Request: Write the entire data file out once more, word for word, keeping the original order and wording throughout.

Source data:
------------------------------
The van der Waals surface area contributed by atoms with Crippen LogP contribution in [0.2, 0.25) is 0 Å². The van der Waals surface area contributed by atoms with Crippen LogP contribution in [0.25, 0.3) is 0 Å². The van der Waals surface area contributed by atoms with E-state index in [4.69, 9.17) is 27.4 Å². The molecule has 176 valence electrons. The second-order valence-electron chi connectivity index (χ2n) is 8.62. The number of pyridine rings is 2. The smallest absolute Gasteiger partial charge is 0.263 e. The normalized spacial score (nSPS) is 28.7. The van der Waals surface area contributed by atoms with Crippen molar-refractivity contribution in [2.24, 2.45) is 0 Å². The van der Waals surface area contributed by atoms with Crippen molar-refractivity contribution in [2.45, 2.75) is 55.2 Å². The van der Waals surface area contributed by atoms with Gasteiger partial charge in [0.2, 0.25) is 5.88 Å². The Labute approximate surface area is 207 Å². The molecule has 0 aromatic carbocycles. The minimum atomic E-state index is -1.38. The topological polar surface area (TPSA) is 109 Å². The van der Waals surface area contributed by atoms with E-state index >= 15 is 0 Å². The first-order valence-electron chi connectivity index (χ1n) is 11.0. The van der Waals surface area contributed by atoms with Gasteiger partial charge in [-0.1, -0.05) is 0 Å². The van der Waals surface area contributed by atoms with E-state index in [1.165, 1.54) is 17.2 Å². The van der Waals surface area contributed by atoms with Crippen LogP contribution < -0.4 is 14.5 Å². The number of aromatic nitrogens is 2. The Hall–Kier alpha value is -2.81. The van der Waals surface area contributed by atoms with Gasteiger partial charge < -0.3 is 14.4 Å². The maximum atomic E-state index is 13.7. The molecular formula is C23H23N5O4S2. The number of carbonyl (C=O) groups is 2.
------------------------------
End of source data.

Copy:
The van der Waals surface area contributed by atoms with Crippen LogP contribution in [0.2, 0.25) is 0 Å². The van der Waals surface area contributed by atoms with Crippen LogP contribution in [0.25, 0.3) is 0 Å². The van der Waals surface area contributed by atoms with E-state index in [4.69, 9.17) is 27.4 Å². The molecule has 176 valence electrons. The second-order valence-electron chi connectivity index (χ2n) is 8.62. The number of pyridine rings is 2. The smallest absolute Gasteiger partial charge is 0.263 e. The normalized spacial score (nSPS) is 28.7. The van der Waals surface area contributed by atoms with Crippen molar-refractivity contribution in [2.24, 2.45) is 0 Å². The van der Waals surface area contributed by atoms with Crippen molar-refractivity contribution in [2.45, 2.75) is 55.2 Å². The van der Waals surface area contributed by atoms with Gasteiger partial charge in [0.2, 0.25) is 5.88 Å². The Labute approximate surface area is 207 Å². The molecule has 0 aromatic carbocycles. The minimum atomic E-state index is -1.38. The topological polar surface area (TPSA) is 109 Å². The van der Waals surface area contributed by atoms with E-state index >= 15 is 0 Å². The first-order valence-electron chi connectivity index (χ1n) is 11.0. The van der Waals surface area contributed by atoms with Gasteiger partial charge in [-0.1, -0.05) is 0 Å². The van der Waals surface area contributed by atoms with E-state index in [1.165, 1.54) is 17.2 Å². The van der Waals surface area contributed by atoms with Crippen LogP contribution < -0.4 is 14.5 Å². The number of aromatic nitrogens is 2. The Hall–Kier alpha value is -2.81. The van der Waals surface area contributed by atoms with Gasteiger partial charge < -0.3 is 14.4 Å². The maximum atomic E-state index is 13.7. The molecular formula is C23H23N5O4S2. The number of carbonyl (C=O) groups is 2.